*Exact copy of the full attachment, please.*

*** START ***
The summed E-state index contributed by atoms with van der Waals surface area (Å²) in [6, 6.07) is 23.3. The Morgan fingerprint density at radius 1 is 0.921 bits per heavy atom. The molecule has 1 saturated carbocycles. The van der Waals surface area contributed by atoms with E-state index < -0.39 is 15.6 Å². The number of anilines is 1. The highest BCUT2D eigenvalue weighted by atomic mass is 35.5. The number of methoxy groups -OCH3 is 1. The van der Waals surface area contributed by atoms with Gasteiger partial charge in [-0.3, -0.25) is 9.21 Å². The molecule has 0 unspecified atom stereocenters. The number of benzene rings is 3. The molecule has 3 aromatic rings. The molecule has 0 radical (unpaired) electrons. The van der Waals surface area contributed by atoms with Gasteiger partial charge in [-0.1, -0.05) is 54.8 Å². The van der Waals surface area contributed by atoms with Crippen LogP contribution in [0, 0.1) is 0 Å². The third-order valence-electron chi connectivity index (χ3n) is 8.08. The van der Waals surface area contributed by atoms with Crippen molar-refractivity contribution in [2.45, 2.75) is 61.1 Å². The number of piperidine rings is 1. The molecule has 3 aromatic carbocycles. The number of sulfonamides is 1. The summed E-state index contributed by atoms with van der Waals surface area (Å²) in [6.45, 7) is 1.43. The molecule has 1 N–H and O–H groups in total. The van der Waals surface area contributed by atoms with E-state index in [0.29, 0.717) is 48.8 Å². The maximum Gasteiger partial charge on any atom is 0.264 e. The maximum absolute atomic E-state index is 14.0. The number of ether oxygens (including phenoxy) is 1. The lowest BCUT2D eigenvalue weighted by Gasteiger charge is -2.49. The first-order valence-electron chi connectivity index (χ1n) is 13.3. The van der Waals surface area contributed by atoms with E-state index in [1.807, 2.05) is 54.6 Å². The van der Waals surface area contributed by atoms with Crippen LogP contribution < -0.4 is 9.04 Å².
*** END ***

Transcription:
The summed E-state index contributed by atoms with van der Waals surface area (Å²) in [6, 6.07) is 23.3. The Morgan fingerprint density at radius 1 is 0.921 bits per heavy atom. The molecule has 1 saturated carbocycles. The van der Waals surface area contributed by atoms with E-state index < -0.39 is 15.6 Å². The number of anilines is 1. The highest BCUT2D eigenvalue weighted by atomic mass is 35.5. The number of methoxy groups -OCH3 is 1. The van der Waals surface area contributed by atoms with Gasteiger partial charge in [-0.3, -0.25) is 9.21 Å². The molecule has 0 unspecified atom stereocenters. The number of benzene rings is 3. The molecule has 3 aromatic rings. The molecule has 0 radical (unpaired) electrons. The van der Waals surface area contributed by atoms with Gasteiger partial charge in [-0.1, -0.05) is 54.8 Å². The van der Waals surface area contributed by atoms with Crippen LogP contribution in [0, 0.1) is 0 Å². The third-order valence-electron chi connectivity index (χ3n) is 8.08. The van der Waals surface area contributed by atoms with Crippen molar-refractivity contribution in [2.45, 2.75) is 61.1 Å². The number of piperidine rings is 1. The molecule has 3 aromatic carbocycles. The number of sulfonamides is 1. The summed E-state index contributed by atoms with van der Waals surface area (Å²) in [6.45, 7) is 1.43. The molecule has 1 N–H and O–H groups in total. The van der Waals surface area contributed by atoms with E-state index in [0.29, 0.717) is 48.8 Å². The maximum Gasteiger partial charge on any atom is 0.264 e. The maximum absolute atomic E-state index is 14.0. The number of ether oxygens (including phenoxy) is 1. The lowest BCUT2D eigenvalue weighted by Gasteiger charge is -2.49. The first-order valence-electron chi connectivity index (χ1n) is 13.3. The van der Waals surface area contributed by atoms with E-state index in [1.807, 2.05) is 54.6 Å². The van der Waals surface area contributed by atoms with Crippen LogP contribution < -0.4 is 9.04 Å².